3.  Fiscal policy is effective [at...], but not desirable.

I mostly agree, with the caveat of the final sentence in my previous comment.  I do understand that fiscal and monetary policy are not identical, and hence one can construct models with a role for both.  But I don’t find those models persuasive.  To call fiscal policy a “blunt instrument” would be an understatement.

4.  Those New Keynesian models omit to model money, and so don’t capture why monetary policy is effective.

Yes and no.  I happen to think that omitting money makes it harder to see the importance of monetary policy.  However on purely theoretical grounds any story told with changes in the supply and demand for money can also be told with a description of the future path of interest rates relative to the future path of the Wicksellian equilibrium interest rate.  But I could also create models where the key variable was the difference between the actual price of zinc, and the Wicksellian equilibrium price of zinc (where the latter term is defined as the nominal zinc price consistent with 5% NGDP growth.) How do we know of the price of zinc is above the Wicksellian equilibrium price of zinc?  Simple, if NGDP growth is above target.

5.  If you look at New Keynesian models carefully, they show that monetary policy is effective, even at the ZLB, which demonstrates why it, and not fiscal policy, should be used for stabilisation purposes always.

I think it’s more accurate to say that those models allow for the effectiveness of monetary policy at the zero bound.  You can graft onto the NK models something like Krugman’s “promise to be irresponsible.”  Or Lars Svensson’s “foolproof plan” for escaping a liquidity trap.  Of course it’s also possible to construct NK models with expectations traps that do not allow for effective monetary policy.  I don’t accept the assumptions that underlie those pessimistic versions of the model.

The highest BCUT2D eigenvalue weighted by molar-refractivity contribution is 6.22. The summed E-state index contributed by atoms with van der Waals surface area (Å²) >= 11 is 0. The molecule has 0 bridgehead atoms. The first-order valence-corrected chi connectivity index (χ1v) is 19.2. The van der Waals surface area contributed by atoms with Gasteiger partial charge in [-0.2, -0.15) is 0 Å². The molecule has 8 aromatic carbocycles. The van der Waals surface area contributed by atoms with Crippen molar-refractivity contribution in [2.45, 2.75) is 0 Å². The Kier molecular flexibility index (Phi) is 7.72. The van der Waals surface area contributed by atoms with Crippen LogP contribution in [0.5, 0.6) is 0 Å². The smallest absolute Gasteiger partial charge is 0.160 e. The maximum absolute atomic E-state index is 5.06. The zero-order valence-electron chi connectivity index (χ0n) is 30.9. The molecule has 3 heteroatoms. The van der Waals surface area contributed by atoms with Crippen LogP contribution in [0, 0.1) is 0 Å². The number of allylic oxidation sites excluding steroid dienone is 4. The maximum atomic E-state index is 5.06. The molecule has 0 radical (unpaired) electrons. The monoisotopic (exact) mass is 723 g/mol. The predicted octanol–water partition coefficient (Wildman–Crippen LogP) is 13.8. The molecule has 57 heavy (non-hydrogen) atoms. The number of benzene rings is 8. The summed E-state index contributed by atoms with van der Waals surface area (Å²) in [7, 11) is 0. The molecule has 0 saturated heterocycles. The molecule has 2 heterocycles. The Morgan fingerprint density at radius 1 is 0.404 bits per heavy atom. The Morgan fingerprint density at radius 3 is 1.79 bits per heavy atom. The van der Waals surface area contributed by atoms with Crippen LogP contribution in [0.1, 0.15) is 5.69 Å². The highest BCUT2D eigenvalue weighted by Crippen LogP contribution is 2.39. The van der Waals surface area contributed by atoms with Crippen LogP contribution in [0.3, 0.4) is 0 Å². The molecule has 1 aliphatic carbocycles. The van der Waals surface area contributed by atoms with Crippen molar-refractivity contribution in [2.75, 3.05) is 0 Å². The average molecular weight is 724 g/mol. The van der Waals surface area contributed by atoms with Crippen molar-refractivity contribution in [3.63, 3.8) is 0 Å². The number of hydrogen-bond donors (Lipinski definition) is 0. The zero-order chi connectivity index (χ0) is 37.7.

6.  Unlike in NK models, monetary policy isn’t just about OMOs, or even buying long dated government securities.  Expansions of the money supply can be used to buy all sorts of assets.

Yes and no.  I certainly don’t believe that developed countries would need to buy non-government securities to hit a reasonable target, such as 4% or 5% NGDP growth, level targeting.  But my deeper objection is that NKs frame the ineffectiveness issue backwards.  They start by asking what the central bank can do at the zero bound, when they should start by asking why we are at the zero bound.  More specifically, imagine a “do whatever it takes” central bank that keeps buying assets until inflation or NGDP growth expectations are on target.  What then?  This reframes the debate in a way that focuses on the real “zero bound” problem, the zero bound on the availability of eligible assets for the central bank to buy.  When framed this way it becomes apparent that the zero bound on interest rates is not the real issue, as a central bank could theoretically run out of eligible assets even at positive rates.

For example, a few years ago the Australian national debt had fallen close to zero.  Nominal interest rates were positive.  Now let’s suppose that the RBA were only allowed to buy Australian government debt.  That constraint would make monetary policy ineffective.  And it would have nothing to do with the zero bound on interest rates, which were (and are) positive in Australia.

Now consider a country at the zero bound like the US.  Suppose that the Fed committed to unlimited “QE” in order to raise NGDP growth expectations up to the old 5% trend line.  They committed to buy T-securities until there were no more, then agency securities until those were exhausted, then Germany, Japanese, Canadian, British, etc., government bonds until those were exhausted, then AAA corporate bonds until those were exhausted, etc., etc.  Is that monetary policy effective?  It’s effective if the Fed can create expectations of sufficiently fast NGDP growth before running out of eligible assets.  Thus the real zero bound problem is not zero interest rates, but the possibility that the Fed might be legally prevented from buying assets that it needed to buy in order to satisfy the public’s demand for base money when NGDP growth is on target.